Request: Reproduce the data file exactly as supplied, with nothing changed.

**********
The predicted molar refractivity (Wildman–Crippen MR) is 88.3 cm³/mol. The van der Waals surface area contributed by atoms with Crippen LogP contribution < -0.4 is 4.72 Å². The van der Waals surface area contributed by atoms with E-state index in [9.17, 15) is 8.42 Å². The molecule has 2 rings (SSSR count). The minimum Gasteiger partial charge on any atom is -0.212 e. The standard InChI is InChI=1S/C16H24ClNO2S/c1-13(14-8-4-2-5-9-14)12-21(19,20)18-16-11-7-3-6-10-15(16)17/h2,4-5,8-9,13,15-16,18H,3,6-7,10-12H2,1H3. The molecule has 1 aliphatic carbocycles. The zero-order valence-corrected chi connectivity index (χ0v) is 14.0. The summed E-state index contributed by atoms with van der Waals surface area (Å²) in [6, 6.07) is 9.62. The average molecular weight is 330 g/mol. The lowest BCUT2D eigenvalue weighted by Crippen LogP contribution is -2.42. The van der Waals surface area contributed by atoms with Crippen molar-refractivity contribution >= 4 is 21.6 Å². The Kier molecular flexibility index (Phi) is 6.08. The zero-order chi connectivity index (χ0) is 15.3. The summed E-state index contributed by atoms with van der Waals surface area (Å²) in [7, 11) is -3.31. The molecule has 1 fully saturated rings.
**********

The predicted molar refractivity (Wildman–Crippen MR) is 88.3 cm³/mol. The van der Waals surface area contributed by atoms with Crippen LogP contribution < -0.4 is 4.72 Å². The van der Waals surface area contributed by atoms with E-state index in [9.17, 15) is 8.42 Å². The molecule has 2 rings (SSSR count). The minimum Gasteiger partial charge on any atom is -0.212 e. The standard InChI is InChI=1S/C16H24ClNO2S/c1-13(14-8-4-2-5-9-14)12-21(19,20)18-16-11-7-3-6-10-15(16)17/h2,4-5,8-9,13,15-16,18H,3,6-7,10-12H2,1H3. The molecule has 1 aliphatic carbocycles. The zero-order valence-corrected chi connectivity index (χ0v) is 14.0. The summed E-state index contributed by atoms with van der Waals surface area (Å²) in [6, 6.07) is 9.62. The average molecular weight is 330 g/mol. The lowest BCUT2D eigenvalue weighted by Crippen LogP contribution is -2.42. The van der Waals surface area contributed by atoms with Crippen molar-refractivity contribution >= 4 is 21.6 Å². The Kier molecular flexibility index (Phi) is 6.08. The zero-order chi connectivity index (χ0) is 15.3. The summed E-state index contributed by atoms with van der Waals surface area (Å²) in [7, 11) is -3.31. The molecule has 1 fully saturated rings.